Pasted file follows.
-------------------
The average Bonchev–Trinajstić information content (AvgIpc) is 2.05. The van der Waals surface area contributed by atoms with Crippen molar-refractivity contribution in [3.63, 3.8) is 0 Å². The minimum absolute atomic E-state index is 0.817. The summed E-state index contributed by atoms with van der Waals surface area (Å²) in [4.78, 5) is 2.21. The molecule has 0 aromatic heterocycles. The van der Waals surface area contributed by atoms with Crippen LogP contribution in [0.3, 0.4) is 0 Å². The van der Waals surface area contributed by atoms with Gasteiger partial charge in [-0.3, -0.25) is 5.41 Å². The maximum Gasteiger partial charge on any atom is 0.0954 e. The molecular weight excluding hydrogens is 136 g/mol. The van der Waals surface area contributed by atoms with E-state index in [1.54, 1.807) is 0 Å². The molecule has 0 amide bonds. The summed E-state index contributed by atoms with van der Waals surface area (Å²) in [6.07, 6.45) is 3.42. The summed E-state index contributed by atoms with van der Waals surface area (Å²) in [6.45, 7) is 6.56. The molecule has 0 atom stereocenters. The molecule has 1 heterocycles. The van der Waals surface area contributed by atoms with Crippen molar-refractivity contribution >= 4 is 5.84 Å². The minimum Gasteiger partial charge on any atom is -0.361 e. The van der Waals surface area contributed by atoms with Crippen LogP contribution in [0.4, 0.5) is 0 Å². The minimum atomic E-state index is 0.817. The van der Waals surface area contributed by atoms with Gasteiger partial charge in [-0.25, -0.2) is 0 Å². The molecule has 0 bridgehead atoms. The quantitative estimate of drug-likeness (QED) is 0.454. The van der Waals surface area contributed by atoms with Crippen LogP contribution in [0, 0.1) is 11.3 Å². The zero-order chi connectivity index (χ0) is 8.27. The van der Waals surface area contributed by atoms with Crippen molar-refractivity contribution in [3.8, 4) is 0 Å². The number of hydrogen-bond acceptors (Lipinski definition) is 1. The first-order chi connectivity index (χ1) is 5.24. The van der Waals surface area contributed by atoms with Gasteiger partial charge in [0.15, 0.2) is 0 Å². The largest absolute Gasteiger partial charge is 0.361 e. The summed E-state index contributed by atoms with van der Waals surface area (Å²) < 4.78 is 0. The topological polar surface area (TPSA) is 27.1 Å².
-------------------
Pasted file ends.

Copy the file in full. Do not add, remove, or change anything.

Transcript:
The average Bonchev–Trinajstić information content (AvgIpc) is 2.05. The van der Waals surface area contributed by atoms with Crippen molar-refractivity contribution in [3.63, 3.8) is 0 Å². The minimum absolute atomic E-state index is 0.817. The summed E-state index contributed by atoms with van der Waals surface area (Å²) in [4.78, 5) is 2.21. The molecule has 0 aromatic heterocycles. The van der Waals surface area contributed by atoms with Crippen LogP contribution in [0.3, 0.4) is 0 Å². The van der Waals surface area contributed by atoms with Gasteiger partial charge in [-0.3, -0.25) is 5.41 Å². The maximum Gasteiger partial charge on any atom is 0.0954 e. The molecular weight excluding hydrogens is 136 g/mol. The van der Waals surface area contributed by atoms with E-state index in [1.54, 1.807) is 0 Å². The molecule has 0 amide bonds. The summed E-state index contributed by atoms with van der Waals surface area (Å²) in [6.07, 6.45) is 3.42. The summed E-state index contributed by atoms with van der Waals surface area (Å²) in [6.45, 7) is 6.56. The molecule has 0 atom stereocenters. The molecule has 1 heterocycles. The van der Waals surface area contributed by atoms with Crippen molar-refractivity contribution >= 4 is 5.84 Å². The minimum Gasteiger partial charge on any atom is -0.361 e. The van der Waals surface area contributed by atoms with Crippen LogP contribution in [0.4, 0.5) is 0 Å². The minimum atomic E-state index is 0.817. The van der Waals surface area contributed by atoms with Gasteiger partial charge in [-0.25, -0.2) is 0 Å². The molecule has 0 bridgehead atoms. The quantitative estimate of drug-likeness (QED) is 0.454. The van der Waals surface area contributed by atoms with Crippen LogP contribution in [0, 0.1) is 11.3 Å². The zero-order chi connectivity index (χ0) is 8.27. The van der Waals surface area contributed by atoms with Crippen molar-refractivity contribution in [3.8, 4) is 0 Å². The number of hydrogen-bond acceptors (Lipinski definition) is 1. The first-order chi connectivity index (χ1) is 5.24. The van der Waals surface area contributed by atoms with Gasteiger partial charge in [0.15, 0.2) is 0 Å². The largest absolute Gasteiger partial charge is 0.361 e. The summed E-state index contributed by atoms with van der Waals surface area (Å²) < 4.78 is 0. The topological polar surface area (TPSA) is 27.1 Å².